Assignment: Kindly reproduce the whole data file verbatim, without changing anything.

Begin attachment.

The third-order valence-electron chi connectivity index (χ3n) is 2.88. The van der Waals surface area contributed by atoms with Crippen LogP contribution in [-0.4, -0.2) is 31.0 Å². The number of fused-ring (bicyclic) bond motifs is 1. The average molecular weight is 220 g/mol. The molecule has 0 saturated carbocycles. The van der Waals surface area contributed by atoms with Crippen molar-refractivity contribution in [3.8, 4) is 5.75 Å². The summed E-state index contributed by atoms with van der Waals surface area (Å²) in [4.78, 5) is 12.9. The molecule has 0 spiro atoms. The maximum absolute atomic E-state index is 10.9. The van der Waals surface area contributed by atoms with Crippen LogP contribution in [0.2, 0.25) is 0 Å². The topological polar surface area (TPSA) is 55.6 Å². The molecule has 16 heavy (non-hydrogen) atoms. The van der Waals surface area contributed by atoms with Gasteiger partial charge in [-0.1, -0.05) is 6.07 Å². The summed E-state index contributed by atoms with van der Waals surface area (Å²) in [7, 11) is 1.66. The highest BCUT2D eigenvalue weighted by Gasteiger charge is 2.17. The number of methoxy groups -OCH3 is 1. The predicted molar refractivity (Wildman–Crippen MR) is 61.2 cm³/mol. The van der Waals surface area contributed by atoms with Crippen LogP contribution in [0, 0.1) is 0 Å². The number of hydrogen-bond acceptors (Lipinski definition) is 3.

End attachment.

The third-order valence-electron chi connectivity index (χ3n) is 2.88. The van der Waals surface area contributed by atoms with Crippen LogP contribution in [-0.4, -0.2) is 31.0 Å². The number of fused-ring (bicyclic) bond motifs is 1. The average molecular weight is 220 g/mol. The molecule has 0 saturated carbocycles. The van der Waals surface area contributed by atoms with Crippen molar-refractivity contribution in [3.8, 4) is 5.75 Å². The summed E-state index contributed by atoms with van der Waals surface area (Å²) in [4.78, 5) is 12.9. The molecule has 0 spiro atoms. The maximum absolute atomic E-state index is 10.9. The van der Waals surface area contributed by atoms with Crippen LogP contribution in [0.2, 0.25) is 0 Å². The topological polar surface area (TPSA) is 55.6 Å². The molecule has 16 heavy (non-hydrogen) atoms. The van der Waals surface area contributed by atoms with Gasteiger partial charge in [-0.1, -0.05) is 6.07 Å². The summed E-state index contributed by atoms with van der Waals surface area (Å²) in [7, 11) is 1.66. The highest BCUT2D eigenvalue weighted by Gasteiger charge is 2.17. The number of methoxy groups -OCH3 is 1. The predicted molar refractivity (Wildman–Crippen MR) is 61.2 cm³/mol. The van der Waals surface area contributed by atoms with Crippen LogP contribution in [0, 0.1) is 0 Å². The number of hydrogen-bond acceptors (Lipinski definition) is 3.